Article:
Senator KROGER —Other than efficiency savings, you have not been directed as to why it is necessary for there to be a dramatic cut in budgets across the board?

Prof. Hayes —I think, given the circumstances of the global financial crisis and other factors, we were given an indication that portfolio agencies needed to save in some areas and we have done our best to do that, accommodate it and react to it by managing in terms of the current realities.

Senator KROGER —It is interesting, isn’t it, to note the costcutting measures across such a number of forward years? One can only presume it must have something to do with the stimulus package and what is required from the various departments to continue the splurge of spending. I move on to the conference I understand you are putting together. When is that being held?

Prof. Hayes —Yes, from 7 to 9 July.

Senator KROGER —Is that conference a regular event?

Prof. Hayes —Every second year we hold a conference. This is our 11th conference.

Senator KROGER —Does the conference have a particular theme this year?

Prof. Hayes —Yes, Sustaining Families in Challenging Times.

Senator KROGER —That is probably a very appropriate title for the current climate.

Prof. Hayes —It is the title of our current research plan.

Senator KROGER —Is the conference organised with a national audience or an international audience as your target? What is the framework?

Prof. Hayes —Predominantly national but increasingly we get international interest. Quite a lot of delegates are coming from around the region and also some from the United Kingdom, the USA, Canada—really the sweep of countries with a particular interest in family policy.

Senator KROGER —With the composition of that, how many people do you normally get?

Prof. Hayes —The aim is that we will get between 450 and 500. The venue we have taken will accommodate a maximum of 500 and thus far registrations are coming in very steadily.

Senator KROGER —Are you holding it in Melbourne?

Prof. Hayes —We are holding it in Melbourne.

Senator KROGER —At what venue in Melbourne?

Prof. Hayes —We are holding it at the new Melbourne Convention and Exhibition Centre.

Senator KROGER —Is the conference one that you put together on the basis that you have to underwrite the costs or is it a self-funding event?

Prof. Hayes —We try to cost recover so that it is cost neutral, but we get some support from a range of Australian government portfolio departments that are most closely linked with us.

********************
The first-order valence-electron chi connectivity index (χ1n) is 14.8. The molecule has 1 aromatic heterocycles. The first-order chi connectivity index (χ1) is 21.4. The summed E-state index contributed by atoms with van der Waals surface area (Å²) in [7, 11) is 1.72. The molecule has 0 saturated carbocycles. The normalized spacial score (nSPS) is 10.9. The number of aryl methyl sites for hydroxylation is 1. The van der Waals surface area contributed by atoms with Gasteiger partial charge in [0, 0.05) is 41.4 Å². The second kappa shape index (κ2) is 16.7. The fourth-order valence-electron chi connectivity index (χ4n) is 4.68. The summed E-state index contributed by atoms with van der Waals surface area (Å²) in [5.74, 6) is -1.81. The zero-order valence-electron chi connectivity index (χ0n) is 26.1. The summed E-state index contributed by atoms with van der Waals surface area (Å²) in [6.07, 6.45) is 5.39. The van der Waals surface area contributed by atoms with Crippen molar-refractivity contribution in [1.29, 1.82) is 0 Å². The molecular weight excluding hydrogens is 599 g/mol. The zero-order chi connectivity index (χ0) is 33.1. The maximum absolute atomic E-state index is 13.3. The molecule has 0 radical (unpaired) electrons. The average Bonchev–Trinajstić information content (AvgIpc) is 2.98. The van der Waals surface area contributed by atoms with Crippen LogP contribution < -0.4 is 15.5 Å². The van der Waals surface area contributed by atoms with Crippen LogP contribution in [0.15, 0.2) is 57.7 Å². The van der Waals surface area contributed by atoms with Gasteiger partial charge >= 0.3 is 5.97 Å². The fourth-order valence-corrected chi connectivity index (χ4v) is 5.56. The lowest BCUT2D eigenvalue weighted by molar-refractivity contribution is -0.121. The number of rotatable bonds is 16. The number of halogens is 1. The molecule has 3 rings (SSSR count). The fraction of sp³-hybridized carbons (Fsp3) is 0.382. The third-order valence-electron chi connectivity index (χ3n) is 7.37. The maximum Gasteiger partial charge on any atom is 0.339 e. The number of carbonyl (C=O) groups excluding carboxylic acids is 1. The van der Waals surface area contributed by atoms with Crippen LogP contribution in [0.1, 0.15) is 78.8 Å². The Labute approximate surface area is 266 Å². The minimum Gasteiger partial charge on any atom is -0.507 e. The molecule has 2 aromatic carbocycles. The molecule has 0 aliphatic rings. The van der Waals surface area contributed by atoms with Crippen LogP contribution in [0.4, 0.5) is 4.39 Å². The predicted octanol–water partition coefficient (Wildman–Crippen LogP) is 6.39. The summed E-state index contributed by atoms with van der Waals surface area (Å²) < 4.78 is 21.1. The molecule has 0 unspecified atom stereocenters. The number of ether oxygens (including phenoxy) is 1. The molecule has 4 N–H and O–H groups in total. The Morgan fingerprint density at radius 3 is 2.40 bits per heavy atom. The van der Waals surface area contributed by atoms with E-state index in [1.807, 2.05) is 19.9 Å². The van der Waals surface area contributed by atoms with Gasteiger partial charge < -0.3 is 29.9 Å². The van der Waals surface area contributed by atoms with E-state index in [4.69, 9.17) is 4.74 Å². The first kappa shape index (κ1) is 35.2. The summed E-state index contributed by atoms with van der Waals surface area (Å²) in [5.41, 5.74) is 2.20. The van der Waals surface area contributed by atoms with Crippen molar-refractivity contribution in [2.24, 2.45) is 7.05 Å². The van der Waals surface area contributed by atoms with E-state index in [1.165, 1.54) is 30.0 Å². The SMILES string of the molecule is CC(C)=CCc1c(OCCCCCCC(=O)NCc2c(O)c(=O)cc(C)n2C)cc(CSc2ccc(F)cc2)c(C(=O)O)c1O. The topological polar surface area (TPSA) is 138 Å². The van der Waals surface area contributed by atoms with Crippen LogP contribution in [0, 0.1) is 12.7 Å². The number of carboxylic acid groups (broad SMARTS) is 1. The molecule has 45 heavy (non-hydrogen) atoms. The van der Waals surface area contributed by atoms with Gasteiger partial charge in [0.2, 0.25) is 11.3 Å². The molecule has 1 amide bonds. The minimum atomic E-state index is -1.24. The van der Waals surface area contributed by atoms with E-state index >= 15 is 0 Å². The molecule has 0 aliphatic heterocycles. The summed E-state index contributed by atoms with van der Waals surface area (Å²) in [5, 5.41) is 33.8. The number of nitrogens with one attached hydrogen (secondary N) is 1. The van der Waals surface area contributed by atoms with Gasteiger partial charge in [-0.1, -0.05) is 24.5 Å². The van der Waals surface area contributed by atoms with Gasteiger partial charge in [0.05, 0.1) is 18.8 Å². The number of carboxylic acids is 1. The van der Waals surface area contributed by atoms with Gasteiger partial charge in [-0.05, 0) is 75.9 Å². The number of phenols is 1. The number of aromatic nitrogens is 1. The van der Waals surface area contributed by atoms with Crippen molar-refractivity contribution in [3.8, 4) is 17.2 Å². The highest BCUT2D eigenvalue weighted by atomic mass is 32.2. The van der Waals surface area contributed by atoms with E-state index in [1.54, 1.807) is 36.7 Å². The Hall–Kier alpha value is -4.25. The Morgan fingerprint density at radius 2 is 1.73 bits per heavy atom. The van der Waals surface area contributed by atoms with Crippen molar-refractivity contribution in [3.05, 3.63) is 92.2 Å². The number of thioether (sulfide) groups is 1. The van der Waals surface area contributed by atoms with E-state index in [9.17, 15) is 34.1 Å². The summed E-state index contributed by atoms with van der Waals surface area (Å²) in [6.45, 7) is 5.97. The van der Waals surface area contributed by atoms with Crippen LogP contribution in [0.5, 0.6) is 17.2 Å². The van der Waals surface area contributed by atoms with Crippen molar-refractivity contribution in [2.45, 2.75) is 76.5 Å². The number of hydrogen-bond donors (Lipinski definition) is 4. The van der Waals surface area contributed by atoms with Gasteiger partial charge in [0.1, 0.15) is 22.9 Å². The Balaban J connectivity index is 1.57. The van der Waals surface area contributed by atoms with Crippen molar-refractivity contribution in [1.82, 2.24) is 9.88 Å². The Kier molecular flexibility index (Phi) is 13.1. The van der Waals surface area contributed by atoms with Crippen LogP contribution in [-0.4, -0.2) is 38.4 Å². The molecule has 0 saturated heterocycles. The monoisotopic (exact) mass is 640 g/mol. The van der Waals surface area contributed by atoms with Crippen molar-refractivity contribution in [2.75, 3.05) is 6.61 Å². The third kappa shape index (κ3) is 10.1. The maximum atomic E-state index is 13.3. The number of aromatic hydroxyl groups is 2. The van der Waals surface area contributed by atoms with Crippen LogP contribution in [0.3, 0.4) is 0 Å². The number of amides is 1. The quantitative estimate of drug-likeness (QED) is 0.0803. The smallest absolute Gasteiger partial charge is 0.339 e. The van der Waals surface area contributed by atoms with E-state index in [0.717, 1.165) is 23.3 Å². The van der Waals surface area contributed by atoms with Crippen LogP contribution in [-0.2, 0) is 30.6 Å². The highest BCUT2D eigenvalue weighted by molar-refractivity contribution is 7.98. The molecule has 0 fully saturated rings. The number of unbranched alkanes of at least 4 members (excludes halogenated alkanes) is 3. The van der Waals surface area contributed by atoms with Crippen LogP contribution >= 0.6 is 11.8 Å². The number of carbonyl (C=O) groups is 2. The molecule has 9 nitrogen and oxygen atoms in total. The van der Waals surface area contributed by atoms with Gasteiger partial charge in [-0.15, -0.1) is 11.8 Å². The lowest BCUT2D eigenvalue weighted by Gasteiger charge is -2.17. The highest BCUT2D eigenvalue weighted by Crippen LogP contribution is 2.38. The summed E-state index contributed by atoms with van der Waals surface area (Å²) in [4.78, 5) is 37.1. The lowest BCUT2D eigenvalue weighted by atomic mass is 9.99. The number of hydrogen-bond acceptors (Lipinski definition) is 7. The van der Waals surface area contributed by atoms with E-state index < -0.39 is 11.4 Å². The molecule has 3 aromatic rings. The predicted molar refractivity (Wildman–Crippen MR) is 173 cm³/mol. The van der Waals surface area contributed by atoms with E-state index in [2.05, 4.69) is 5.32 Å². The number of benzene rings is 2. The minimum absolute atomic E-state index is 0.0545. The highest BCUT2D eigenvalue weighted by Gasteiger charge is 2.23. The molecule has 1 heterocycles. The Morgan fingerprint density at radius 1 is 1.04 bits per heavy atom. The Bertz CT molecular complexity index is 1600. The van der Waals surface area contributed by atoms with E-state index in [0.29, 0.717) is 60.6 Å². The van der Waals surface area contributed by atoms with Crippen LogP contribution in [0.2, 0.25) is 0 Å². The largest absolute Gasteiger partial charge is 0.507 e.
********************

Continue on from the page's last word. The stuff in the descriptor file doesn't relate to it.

Senator KROGER —Is that like a sponsorship arrangement?

Prof. Hayes —They are giving us small cash contributions and we in turn give some recognition of their delegate costs. We aim to break even.

Senator KROGER —Do any non-government agencies sponsor you?

Prof. Hayes —No, we do not, but we certainly have strong contingents from most of the non-government agencies, community sector organisations with an interest in families.

Senator KROGER —Are the government agencies that are supporting this conference ones that have sponsored conferences in the past?

Prof. Hayes —Yes. Of the list this time, each of them has supported us in the past.

Senator KROGER —Have any of them had their budgets reduced and had to reduce the amount of their support for the conference or is their support consistent with what they have done in the past?

Prof. Hayes —Consistent with what they have done in the past. What we have done is to seek to attract a very good set of keynote speakers internationally and also to ensure that the topic coverage is in areas that are relevant to their prime interests. But I cannot comment on their budgets per se. Another thing we have done this year, as it is the 30th anniversary of the institute, is we have made a point of highlighting that this is, in a sense, a special event given we have reached our third decade.

Senator KROGER —Regarding the international speakers that you referred to, are they paid?

Prof. Hayes —We pay their travel costs and their accommodation costs.

Senator KROGER —Do they have an appearance fee of some nature?

Prof. Hayes —They have not asked us for appearance fees.

Senator KROGER —I have to say that I do find it extraordinary that government agencies are continuing to support events like this when there must be, and are, a number of independent bodies with similar areas of interest and they are not involved in bringing something like this together.

Prof. Hayes —I think the institute is a prime focus. This event has been going for a long time and it really is the peak event in terms of family studies’ research—the most up-to-date research—topics that are of interest to policymakers and a lot that is of interest to practitioners. It has been a prime focus. Given our requirement to increase understanding of the factors confronting families, it is a highly important thing that we do. They do not cover the full cost of it. Of course, we levy delegate fees, registration fees. The support we get assists us to bring high-quality speakers—not only our keynote speakers but also panel lead speakers.